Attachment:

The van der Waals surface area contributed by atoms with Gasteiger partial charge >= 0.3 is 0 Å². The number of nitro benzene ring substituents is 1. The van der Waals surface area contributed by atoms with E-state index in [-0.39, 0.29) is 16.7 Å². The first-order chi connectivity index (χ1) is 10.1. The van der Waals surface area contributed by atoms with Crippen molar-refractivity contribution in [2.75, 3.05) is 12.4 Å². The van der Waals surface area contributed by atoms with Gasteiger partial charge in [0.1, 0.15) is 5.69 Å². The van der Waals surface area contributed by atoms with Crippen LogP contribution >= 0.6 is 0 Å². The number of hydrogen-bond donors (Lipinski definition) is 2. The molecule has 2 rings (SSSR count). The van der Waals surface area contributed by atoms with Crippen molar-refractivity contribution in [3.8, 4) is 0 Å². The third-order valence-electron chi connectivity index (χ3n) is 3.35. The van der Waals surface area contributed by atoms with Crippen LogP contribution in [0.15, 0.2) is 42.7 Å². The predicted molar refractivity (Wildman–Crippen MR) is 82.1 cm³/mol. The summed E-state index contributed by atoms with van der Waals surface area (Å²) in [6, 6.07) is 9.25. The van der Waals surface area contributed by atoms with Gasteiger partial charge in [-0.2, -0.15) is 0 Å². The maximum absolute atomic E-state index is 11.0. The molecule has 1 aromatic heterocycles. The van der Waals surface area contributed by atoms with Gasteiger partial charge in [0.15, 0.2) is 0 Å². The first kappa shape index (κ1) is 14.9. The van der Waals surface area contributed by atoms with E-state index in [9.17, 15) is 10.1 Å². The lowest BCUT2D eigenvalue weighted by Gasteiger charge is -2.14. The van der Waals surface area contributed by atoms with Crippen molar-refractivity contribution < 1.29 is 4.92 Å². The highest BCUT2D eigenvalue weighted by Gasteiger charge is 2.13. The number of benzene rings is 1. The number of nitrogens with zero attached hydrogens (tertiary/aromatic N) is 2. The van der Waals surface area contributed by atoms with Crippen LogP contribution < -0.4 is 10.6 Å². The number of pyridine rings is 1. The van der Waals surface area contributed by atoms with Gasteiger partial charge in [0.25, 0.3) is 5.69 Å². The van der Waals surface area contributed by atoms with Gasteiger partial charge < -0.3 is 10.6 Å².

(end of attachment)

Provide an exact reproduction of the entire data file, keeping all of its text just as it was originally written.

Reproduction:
The van der Waals surface area contributed by atoms with Gasteiger partial charge >= 0.3 is 0 Å². The number of nitro benzene ring substituents is 1. The van der Waals surface area contributed by atoms with E-state index in [-0.39, 0.29) is 16.7 Å². The first-order chi connectivity index (χ1) is 10.1. The van der Waals surface area contributed by atoms with Crippen molar-refractivity contribution in [2.75, 3.05) is 12.4 Å². The van der Waals surface area contributed by atoms with Gasteiger partial charge in [0.1, 0.15) is 5.69 Å². The van der Waals surface area contributed by atoms with Crippen LogP contribution >= 0.6 is 0 Å². The number of hydrogen-bond donors (Lipinski definition) is 2. The molecule has 2 rings (SSSR count). The van der Waals surface area contributed by atoms with Crippen molar-refractivity contribution in [3.8, 4) is 0 Å². The third-order valence-electron chi connectivity index (χ3n) is 3.35. The van der Waals surface area contributed by atoms with Crippen LogP contribution in [0.15, 0.2) is 42.7 Å². The predicted molar refractivity (Wildman–Crippen MR) is 82.1 cm³/mol. The summed E-state index contributed by atoms with van der Waals surface area (Å²) in [6, 6.07) is 9.25. The van der Waals surface area contributed by atoms with Gasteiger partial charge in [-0.2, -0.15) is 0 Å². The maximum absolute atomic E-state index is 11.0. The molecule has 1 aromatic heterocycles. The van der Waals surface area contributed by atoms with Gasteiger partial charge in [0.15, 0.2) is 0 Å². The first kappa shape index (κ1) is 14.9. The van der Waals surface area contributed by atoms with E-state index in [9.17, 15) is 10.1 Å². The lowest BCUT2D eigenvalue weighted by Gasteiger charge is -2.14. The van der Waals surface area contributed by atoms with Crippen molar-refractivity contribution < 1.29 is 4.92 Å². The highest BCUT2D eigenvalue weighted by Gasteiger charge is 2.13. The number of benzene rings is 1. The number of nitrogens with zero attached hydrogens (tertiary/aromatic N) is 2. The van der Waals surface area contributed by atoms with Crippen LogP contribution < -0.4 is 10.6 Å². The number of pyridine rings is 1. The van der Waals surface area contributed by atoms with Gasteiger partial charge in [0.25, 0.3) is 5.69 Å². The van der Waals surface area contributed by atoms with Gasteiger partial charge < -0.3 is 10.6 Å².